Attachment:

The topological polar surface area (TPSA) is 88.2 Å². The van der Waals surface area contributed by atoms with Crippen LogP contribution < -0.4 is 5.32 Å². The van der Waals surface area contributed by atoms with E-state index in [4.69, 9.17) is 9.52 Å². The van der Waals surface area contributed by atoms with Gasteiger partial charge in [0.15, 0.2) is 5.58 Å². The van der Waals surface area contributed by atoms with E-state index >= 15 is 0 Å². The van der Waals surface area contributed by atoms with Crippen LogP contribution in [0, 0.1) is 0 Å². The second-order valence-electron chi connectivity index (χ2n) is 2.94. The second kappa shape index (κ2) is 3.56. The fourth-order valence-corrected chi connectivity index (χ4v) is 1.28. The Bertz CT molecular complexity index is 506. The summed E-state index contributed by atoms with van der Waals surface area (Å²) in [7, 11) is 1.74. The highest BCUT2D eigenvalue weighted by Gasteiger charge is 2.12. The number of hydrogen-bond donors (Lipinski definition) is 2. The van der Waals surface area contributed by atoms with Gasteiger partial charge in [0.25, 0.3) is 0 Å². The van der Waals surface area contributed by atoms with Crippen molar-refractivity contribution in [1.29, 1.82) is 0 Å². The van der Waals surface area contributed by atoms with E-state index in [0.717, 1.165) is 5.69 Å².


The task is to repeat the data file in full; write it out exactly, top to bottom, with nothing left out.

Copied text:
The topological polar surface area (TPSA) is 88.2 Å². The van der Waals surface area contributed by atoms with Crippen LogP contribution < -0.4 is 5.32 Å². The van der Waals surface area contributed by atoms with E-state index in [4.69, 9.17) is 9.52 Å². The van der Waals surface area contributed by atoms with Gasteiger partial charge in [0.15, 0.2) is 5.58 Å². The van der Waals surface area contributed by atoms with E-state index >= 15 is 0 Å². The van der Waals surface area contributed by atoms with Crippen LogP contribution in [0, 0.1) is 0 Å². The second-order valence-electron chi connectivity index (χ2n) is 2.94. The second kappa shape index (κ2) is 3.56. The fourth-order valence-corrected chi connectivity index (χ4v) is 1.28. The Bertz CT molecular complexity index is 506. The summed E-state index contributed by atoms with van der Waals surface area (Å²) in [7, 11) is 1.74. The highest BCUT2D eigenvalue weighted by Gasteiger charge is 2.12. The number of hydrogen-bond donors (Lipinski definition) is 2. The van der Waals surface area contributed by atoms with Gasteiger partial charge in [0.25, 0.3) is 0 Å². The van der Waals surface area contributed by atoms with Crippen molar-refractivity contribution in [1.29, 1.82) is 0 Å². The van der Waals surface area contributed by atoms with E-state index in [0.717, 1.165) is 5.69 Å².